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Italian expression of the day: ‘Di cotte e di crude’

Here’s why Italians talk about ‘cooked and raw’ things all the time.

Italian expression of the day di cotte e di crude
Photo: Annie Spratt/Unsplash/Nicolas Raymond

It’ll hardly come as a surprise to any of you, but Italians have a very special relationship with food. 

As such, many terms and expressions that originated within the confines of Italy’s vast culinary lingo have over time spilled over into other areas of life and are now regularly used to describe situations that have little or nothing to do with cuisine.  

That’s certainly the case for ‘di cotte e di crude’ (pronunciation available here).

Now, the expression literally translates into English as ‘[anything] from cooked to raw food’, thus hyperbolically referring to the wide spectrum of dishes a cook could possibly prepare.

But, while its original meaning doesn’t really require any further explanation, what does the idiom mean outside of the cooking world?

Briefly, Italians use ‘di cotte e di crude’ to refer to all sorts of odd, surprising or unexpected things they might have done or experienced while also slyly avoiding going into great detail about them. 

For instance:

Com’e’ andata ieri sera?
Ah, credimi, ne ho veramente fatte di cotte e di crude.

How did it go last night?
Oh, believe me, I really did all sorts of things. 

Dove sei andato in vacanza la scorsa estate?
Sono andato a Ibiza. Ne ho combinate di cotte e di crude…

Where did you go on holiday last summer?
I went to Ibiza. I got up to all kinds of things there…

As you can see from the above examples, ‘di cotte e di crude’ is generally used together with the verb ‘combinare’ (to get up to) or ‘fare’ (to do).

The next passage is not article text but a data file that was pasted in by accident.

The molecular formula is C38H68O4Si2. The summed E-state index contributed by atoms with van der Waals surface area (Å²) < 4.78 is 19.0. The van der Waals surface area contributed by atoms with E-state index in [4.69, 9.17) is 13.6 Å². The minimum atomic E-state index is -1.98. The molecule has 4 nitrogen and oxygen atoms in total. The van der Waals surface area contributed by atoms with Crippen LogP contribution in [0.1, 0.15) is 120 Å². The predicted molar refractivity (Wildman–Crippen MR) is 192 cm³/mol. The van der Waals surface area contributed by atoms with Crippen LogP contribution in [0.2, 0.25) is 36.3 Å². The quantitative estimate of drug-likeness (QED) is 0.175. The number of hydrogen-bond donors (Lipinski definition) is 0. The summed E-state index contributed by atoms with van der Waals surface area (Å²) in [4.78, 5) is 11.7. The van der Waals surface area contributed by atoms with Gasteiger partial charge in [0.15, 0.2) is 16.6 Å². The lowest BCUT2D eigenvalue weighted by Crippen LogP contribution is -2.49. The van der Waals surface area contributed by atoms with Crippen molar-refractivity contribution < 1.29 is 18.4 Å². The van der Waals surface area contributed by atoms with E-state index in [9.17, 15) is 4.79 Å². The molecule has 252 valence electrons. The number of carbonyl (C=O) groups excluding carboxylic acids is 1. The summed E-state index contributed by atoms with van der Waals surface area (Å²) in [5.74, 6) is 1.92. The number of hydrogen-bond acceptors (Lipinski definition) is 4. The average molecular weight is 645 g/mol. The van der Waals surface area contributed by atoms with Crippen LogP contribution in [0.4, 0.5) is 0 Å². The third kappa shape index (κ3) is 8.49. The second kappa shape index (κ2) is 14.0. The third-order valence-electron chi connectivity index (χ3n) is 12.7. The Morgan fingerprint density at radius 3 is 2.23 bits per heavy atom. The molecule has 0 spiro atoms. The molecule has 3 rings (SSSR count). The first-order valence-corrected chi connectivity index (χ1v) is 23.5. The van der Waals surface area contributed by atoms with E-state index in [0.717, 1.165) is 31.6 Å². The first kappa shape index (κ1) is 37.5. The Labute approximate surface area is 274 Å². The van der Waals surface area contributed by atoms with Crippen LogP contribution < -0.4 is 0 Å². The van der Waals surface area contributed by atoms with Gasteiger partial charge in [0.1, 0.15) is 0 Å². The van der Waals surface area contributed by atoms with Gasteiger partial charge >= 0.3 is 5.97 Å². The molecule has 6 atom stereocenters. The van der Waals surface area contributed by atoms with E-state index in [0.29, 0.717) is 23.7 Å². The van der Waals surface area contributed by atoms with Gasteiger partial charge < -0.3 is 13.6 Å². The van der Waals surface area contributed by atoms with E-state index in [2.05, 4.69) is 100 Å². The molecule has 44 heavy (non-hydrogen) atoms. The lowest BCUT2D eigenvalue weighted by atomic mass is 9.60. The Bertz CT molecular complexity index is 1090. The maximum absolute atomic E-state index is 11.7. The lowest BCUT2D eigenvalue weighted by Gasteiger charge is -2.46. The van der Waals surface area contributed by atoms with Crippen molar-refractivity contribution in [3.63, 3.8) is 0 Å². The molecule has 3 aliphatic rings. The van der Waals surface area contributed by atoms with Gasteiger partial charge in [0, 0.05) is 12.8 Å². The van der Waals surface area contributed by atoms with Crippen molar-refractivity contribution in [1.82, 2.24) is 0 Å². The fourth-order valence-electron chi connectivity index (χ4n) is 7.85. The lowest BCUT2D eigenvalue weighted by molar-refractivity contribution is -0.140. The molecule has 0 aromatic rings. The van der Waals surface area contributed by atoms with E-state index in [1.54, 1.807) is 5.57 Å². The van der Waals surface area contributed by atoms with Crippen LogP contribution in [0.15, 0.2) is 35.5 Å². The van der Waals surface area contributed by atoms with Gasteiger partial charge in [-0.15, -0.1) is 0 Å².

However, verbs such as ‘raccontare’ (to tell), ‘sentire’ (to hear), ‘vedere’ (to see) or ‘passare’ (to live through) can also be used.

Regardless of the verb one chooses to use, it’s worth keeping in mind that the verb must always be preceded by the pronoun particle ‘ne’ (e.g. ne ho fatte, ne ho combinate, ne ho sentite, etc.).

And some native speakers might choose to use ‘di tutti i colori’ (which literally translates into English as ‘[things] of all colours’) instead of ‘di cotte e di crude’. 

Ne ho sentite di tutti i colori ultimamente.
I’ve heard all sorts of things lately.

The two expressions have exactly the same meaning and they require the same grammatical construction (‘ne’ plus verb plus idiom). As such, they’re totally interchangeable.  

Do you have an Italian word you’d like us to feature? If so, please email us with your suggestion.

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For members


Italian expression of the day: ‘A meno che’

You might want some help mastering this phrase, unless your Italian is already advanced.

Italian expression of the day: 'A meno che'

It’s always helpful to have a little caveat up your sleeve when making plans – just in case something crops up and you need to change course.

In English, there’s a pretty simple way to express this idea: we just use the word ‘unless’ followed by the present simple.

Italian, however, is a bit more complicated. We need to add a non after a meno che – something that can trip up anglophones – and then follow this with a subjunctive, since we’re talking about a hypothetical situation.

Potremmo andare a fare un giro in bicicletta, a meno che tu non abbia da fare?
We could go for a bike ride, unless you’re busy?

La festa si terrà all’aperto, a meno che non piova.
She’ll have the party outdoors unless it rains.

To wrap your head around this addition of a negative, it can help to think of the Italian translation less as “unless XYZ is the case” so much as something along the lines of “as long as XYZ weren’t the case.”

A meno che is the most common variant you’ll hear, but if you want to mix things up a bit, you could instead use any of salvo che, tranne che, or eccetto che.

Il rimborso sarà effettuato entro 24 ore, signora, salvo che Lei non cambi idea prima di allora.
The refund will be processed within 24 hours, madam, unless you change your mind before then.

L’intervento chirurgico non è necessario, tranne che i sintomi non causino dolore.
Surgery isn’t necessary unless the symptoms are causing you any pain.

Unless you’ve been watching TV throughout this explainer, we’re sure you’ll be confidently using a meno che and its equivalents in no time.

Do you have a favourite Italian word, phrase or expression you’d like us to feature? If so, please email us with your suggestion.